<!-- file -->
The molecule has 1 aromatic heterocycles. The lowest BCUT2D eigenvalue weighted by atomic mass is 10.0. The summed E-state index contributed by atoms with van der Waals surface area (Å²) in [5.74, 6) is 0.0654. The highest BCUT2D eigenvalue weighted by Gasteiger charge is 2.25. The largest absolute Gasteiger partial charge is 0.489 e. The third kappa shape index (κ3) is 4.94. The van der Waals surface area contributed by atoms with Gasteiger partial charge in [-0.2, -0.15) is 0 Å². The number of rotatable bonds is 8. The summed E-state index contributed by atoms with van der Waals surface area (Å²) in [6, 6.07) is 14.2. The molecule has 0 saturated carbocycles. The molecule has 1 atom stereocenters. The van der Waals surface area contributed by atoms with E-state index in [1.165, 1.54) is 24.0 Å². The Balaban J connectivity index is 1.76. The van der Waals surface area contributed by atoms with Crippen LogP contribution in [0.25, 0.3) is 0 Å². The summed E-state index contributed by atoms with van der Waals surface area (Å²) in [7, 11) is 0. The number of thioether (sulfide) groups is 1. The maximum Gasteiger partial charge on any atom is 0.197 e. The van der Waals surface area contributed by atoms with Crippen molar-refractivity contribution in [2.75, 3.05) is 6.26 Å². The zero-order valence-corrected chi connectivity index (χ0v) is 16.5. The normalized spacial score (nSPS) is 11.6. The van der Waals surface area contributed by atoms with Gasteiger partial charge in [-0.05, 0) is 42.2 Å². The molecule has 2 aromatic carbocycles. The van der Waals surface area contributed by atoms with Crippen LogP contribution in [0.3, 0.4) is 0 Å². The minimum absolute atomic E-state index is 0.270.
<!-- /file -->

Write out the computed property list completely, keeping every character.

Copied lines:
The molecule has 1 aromatic heterocycles. The lowest BCUT2D eigenvalue weighted by atomic mass is 10.0. The summed E-state index contributed by atoms with van der Waals surface area (Å²) in [5.74, 6) is 0.0654. The highest BCUT2D eigenvalue weighted by Gasteiger charge is 2.25. The largest absolute Gasteiger partial charge is 0.489 e. The third kappa shape index (κ3) is 4.94. The van der Waals surface area contributed by atoms with Gasteiger partial charge in [-0.2, -0.15) is 0 Å². The number of rotatable bonds is 8. The summed E-state index contributed by atoms with van der Waals surface area (Å²) in [6, 6.07) is 14.2. The molecule has 0 saturated carbocycles. The molecule has 1 atom stereocenters. The van der Waals surface area contributed by atoms with E-state index in [1.165, 1.54) is 24.0 Å². The Balaban J connectivity index is 1.76. The van der Waals surface area contributed by atoms with Crippen LogP contribution in [0.25, 0.3) is 0 Å². The summed E-state index contributed by atoms with van der Waals surface area (Å²) in [7, 11) is 0. The number of thioether (sulfide) groups is 1. The maximum Gasteiger partial charge on any atom is 0.197 e. The van der Waals surface area contributed by atoms with Crippen molar-refractivity contribution in [2.75, 3.05) is 6.26 Å². The zero-order valence-corrected chi connectivity index (χ0v) is 16.5. The normalized spacial score (nSPS) is 11.6. The van der Waals surface area contributed by atoms with Gasteiger partial charge in [-0.05, 0) is 42.2 Å². The molecule has 2 aromatic carbocycles. The van der Waals surface area contributed by atoms with Crippen LogP contribution in [0.3, 0.4) is 0 Å². The minimum absolute atomic E-state index is 0.270.